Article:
Energy Conservation And What Is Being Done

When it comes to energy conservation, it probably doesn’t surprise you to know that the USA is the second largest producer of energy in the world after China. One might say that this could equate to the size of the population. Whilst in essence this is probably true, the conserving of wasted energy is fast becoming a real priority.

The US the Department of Energy (DOE) has four key areas that use natural energy and these are transportation, industrial, commercial and residential. The DOE has specified a national energy policy and have implemented a series of incentives that can aid each sector to become more energy efficient.


Overview – This sector includes all personal vehicles as well as commercial haulage. Also included in this are boats, trains and aircraft (both passenger and freight). Out of this sector around 65% of energy is being produced by vehicles which are powered by gasoline. Around 20% is produced by ships and trains and the remaining 15% is through air traffic.

Energy conservation incentives  – The government introduced a ‘gas guzzler’ tax on low fuel economy vehicles to dissuade people from buying such large vehicles. They have introduced a heavily subsidized public transport system and are ploughing money into making it more efficient. Other incentives such as car pooling, particularly in larger cities where increased designated high occupancy lanes are being rolled out.


Overview – Refers to private residences, houses, condo’s or dormitories where people reside. Many alarms have been sounded when it comes to energy efficiency. The latest figures show that almost half of the total figure for energy wastage in homes is expended on heating and cooling places of residence. This figure obviously varies from state to state because of the variety of climates across the country.

Energy conservation incentives -Heating and cooling systems are far more efficient now than they were ten years ago and improvements are being made all the time. Companies will offer free checks to see just how energy efficient your system is. Passive houses is another approach that the government is looking into. Starting in Germany in the 1990’s houses were being built in such a way that they needed little or no energy for heating or cooling, using clever design techniques. At present there are around 3000 of these houses around the world, and in America, there are only 13.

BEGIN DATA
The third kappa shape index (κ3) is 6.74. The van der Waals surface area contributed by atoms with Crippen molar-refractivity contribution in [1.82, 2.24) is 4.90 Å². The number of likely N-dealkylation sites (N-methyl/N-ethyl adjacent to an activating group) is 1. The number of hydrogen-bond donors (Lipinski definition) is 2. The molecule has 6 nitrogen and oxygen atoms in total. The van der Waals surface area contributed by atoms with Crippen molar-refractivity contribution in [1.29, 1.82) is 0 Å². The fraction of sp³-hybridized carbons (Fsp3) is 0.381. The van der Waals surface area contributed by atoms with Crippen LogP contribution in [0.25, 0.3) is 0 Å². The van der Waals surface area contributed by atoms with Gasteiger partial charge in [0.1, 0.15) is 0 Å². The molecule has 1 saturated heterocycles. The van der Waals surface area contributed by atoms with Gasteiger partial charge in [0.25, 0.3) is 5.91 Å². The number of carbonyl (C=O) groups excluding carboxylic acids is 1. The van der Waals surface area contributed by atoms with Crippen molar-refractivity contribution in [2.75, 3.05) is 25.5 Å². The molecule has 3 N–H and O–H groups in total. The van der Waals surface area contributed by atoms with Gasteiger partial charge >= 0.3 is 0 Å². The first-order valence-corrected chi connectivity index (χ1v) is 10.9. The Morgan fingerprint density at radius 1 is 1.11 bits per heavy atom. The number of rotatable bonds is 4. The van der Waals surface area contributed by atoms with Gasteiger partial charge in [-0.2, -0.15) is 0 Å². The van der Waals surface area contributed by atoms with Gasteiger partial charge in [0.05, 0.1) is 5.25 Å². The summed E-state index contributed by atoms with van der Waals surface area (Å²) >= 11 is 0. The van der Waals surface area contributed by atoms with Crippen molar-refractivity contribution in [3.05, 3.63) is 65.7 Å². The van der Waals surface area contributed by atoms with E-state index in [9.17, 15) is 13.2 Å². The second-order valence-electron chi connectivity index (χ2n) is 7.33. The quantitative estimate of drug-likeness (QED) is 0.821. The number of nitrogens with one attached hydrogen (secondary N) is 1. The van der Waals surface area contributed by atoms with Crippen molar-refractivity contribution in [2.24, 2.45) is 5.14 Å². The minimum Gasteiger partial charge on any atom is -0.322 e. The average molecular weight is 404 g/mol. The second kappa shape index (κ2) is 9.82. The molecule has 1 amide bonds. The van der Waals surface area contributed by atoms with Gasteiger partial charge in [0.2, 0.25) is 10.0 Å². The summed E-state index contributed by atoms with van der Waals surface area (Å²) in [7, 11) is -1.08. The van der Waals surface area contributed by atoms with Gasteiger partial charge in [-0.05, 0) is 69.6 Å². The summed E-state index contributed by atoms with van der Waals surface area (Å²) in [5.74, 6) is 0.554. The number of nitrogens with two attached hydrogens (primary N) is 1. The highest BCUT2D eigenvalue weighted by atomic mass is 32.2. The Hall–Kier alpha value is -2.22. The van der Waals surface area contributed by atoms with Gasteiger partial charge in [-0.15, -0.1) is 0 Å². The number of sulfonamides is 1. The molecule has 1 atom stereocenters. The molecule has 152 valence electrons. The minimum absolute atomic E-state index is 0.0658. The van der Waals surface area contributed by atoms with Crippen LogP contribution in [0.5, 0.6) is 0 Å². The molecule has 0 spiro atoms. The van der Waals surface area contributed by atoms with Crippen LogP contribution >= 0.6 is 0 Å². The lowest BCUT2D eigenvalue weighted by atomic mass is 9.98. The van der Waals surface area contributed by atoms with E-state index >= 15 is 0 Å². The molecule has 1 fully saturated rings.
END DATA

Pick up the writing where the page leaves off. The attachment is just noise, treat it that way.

Overview – This sector includes businesses such as retail, restaurants, office buildings and other work places that are non industrial. The biggest expenditure in this sector is again cooling and heating, however it only represents around 30% of the total energy expended. Instead lighting at around 25% has a much bigger part to play.

Energy conservation incentives – By clever use of light and space, energy wastage can be limited  through building design. A ‘turn it off’ campaign was also launched by the government  to promote energy efficiency through simply switching off lights. Smart meters were also introduced that make employees aware in cold hard cash terms, the amount of electricity being expended.


Overview – This sector includes the processing and production of all goods and this extends to manufacturing, mining, farming and water management. This is the sector that the biggest energy losses were being made but over the last 30 years have improved.

Energy conservation incentives – The energy consumption needed to produce paper and steel have fallen by around 40% in recent years and energy expenditure from the oil/petroleum refining and cement production industries has also dropped by 25%. This is mainly due to the focus on recycling of waste materials  using co-generation equipment. Governments are now forcing the hand of companies to be more energy efficient and to come in line with some of the other forward thinking countries.

Although energy conservation has become one of the top priorities for world leaders, we still have a long way to go if we are  to be totally energy efficient as a planet.

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